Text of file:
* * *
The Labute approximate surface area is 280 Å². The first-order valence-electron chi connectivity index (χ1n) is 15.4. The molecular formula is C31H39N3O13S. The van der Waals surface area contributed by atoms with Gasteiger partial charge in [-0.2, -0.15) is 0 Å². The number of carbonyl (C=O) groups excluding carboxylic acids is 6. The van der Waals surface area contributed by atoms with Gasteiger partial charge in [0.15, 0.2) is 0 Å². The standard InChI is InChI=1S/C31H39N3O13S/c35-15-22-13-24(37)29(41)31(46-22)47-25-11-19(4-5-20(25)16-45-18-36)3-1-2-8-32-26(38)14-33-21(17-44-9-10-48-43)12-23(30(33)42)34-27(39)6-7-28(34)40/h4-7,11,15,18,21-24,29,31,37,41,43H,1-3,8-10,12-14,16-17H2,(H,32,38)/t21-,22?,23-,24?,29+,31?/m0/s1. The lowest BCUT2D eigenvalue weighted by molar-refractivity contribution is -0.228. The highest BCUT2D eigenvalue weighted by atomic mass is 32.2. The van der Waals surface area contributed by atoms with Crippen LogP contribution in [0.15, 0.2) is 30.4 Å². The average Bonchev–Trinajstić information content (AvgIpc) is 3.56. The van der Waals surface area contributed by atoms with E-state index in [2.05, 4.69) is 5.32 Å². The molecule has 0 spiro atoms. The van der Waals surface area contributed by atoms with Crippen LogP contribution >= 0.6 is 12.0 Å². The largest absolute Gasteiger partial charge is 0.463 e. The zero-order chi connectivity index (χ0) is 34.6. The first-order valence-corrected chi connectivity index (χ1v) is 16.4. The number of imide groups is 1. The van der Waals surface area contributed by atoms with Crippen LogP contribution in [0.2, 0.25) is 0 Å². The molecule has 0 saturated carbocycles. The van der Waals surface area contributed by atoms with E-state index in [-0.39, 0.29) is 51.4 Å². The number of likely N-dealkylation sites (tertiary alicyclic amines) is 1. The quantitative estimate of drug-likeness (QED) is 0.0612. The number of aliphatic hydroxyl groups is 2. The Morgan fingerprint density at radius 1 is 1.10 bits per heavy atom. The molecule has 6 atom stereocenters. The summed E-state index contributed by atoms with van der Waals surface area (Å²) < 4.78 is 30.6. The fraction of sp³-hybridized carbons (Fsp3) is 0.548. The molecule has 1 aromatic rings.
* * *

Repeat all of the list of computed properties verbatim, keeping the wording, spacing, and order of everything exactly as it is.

The Labute approximate surface area is 280 Å². The first-order valence-electron chi connectivity index (χ1n) is 15.4. The molecular formula is C31H39N3O13S. The van der Waals surface area contributed by atoms with Gasteiger partial charge in [-0.2, -0.15) is 0 Å². The number of carbonyl (C=O) groups excluding carboxylic acids is 6. The van der Waals surface area contributed by atoms with Gasteiger partial charge in [0.15, 0.2) is 0 Å². The standard InChI is InChI=1S/C31H39N3O13S/c35-15-22-13-24(37)29(41)31(46-22)47-25-11-19(4-5-20(25)16-45-18-36)3-1-2-8-32-26(38)14-33-21(17-44-9-10-48-43)12-23(30(33)42)34-27(39)6-7-28(34)40/h4-7,11,15,18,21-24,29,31,37,41,43H,1-3,8-10,12-14,16-17H2,(H,32,38)/t21-,22?,23-,24?,29+,31?/m0/s1. The lowest BCUT2D eigenvalue weighted by molar-refractivity contribution is -0.228. The highest BCUT2D eigenvalue weighted by atomic mass is 32.2. The van der Waals surface area contributed by atoms with Crippen LogP contribution in [0.15, 0.2) is 30.4 Å². The average Bonchev–Trinajstić information content (AvgIpc) is 3.56. The van der Waals surface area contributed by atoms with E-state index in [2.05, 4.69) is 5.32 Å². The molecule has 0 spiro atoms. The van der Waals surface area contributed by atoms with Crippen LogP contribution >= 0.6 is 12.0 Å². The largest absolute Gasteiger partial charge is 0.463 e. The zero-order chi connectivity index (χ0) is 34.6. The first-order valence-corrected chi connectivity index (χ1v) is 16.4. The number of imide groups is 1. The van der Waals surface area contributed by atoms with Crippen LogP contribution in [0.2, 0.25) is 0 Å². The molecule has 0 saturated carbocycles. The van der Waals surface area contributed by atoms with E-state index in [-0.39, 0.29) is 51.4 Å². The number of likely N-dealkylation sites (tertiary alicyclic amines) is 1. The quantitative estimate of drug-likeness (QED) is 0.0612. The number of aliphatic hydroxyl groups is 2. The Morgan fingerprint density at radius 1 is 1.10 bits per heavy atom. The molecule has 6 atom stereocenters. The summed E-state index contributed by atoms with van der Waals surface area (Å²) < 4.78 is 30.6. The fraction of sp³-hybridized carbons (Fsp3) is 0.548. The molecule has 1 aromatic rings.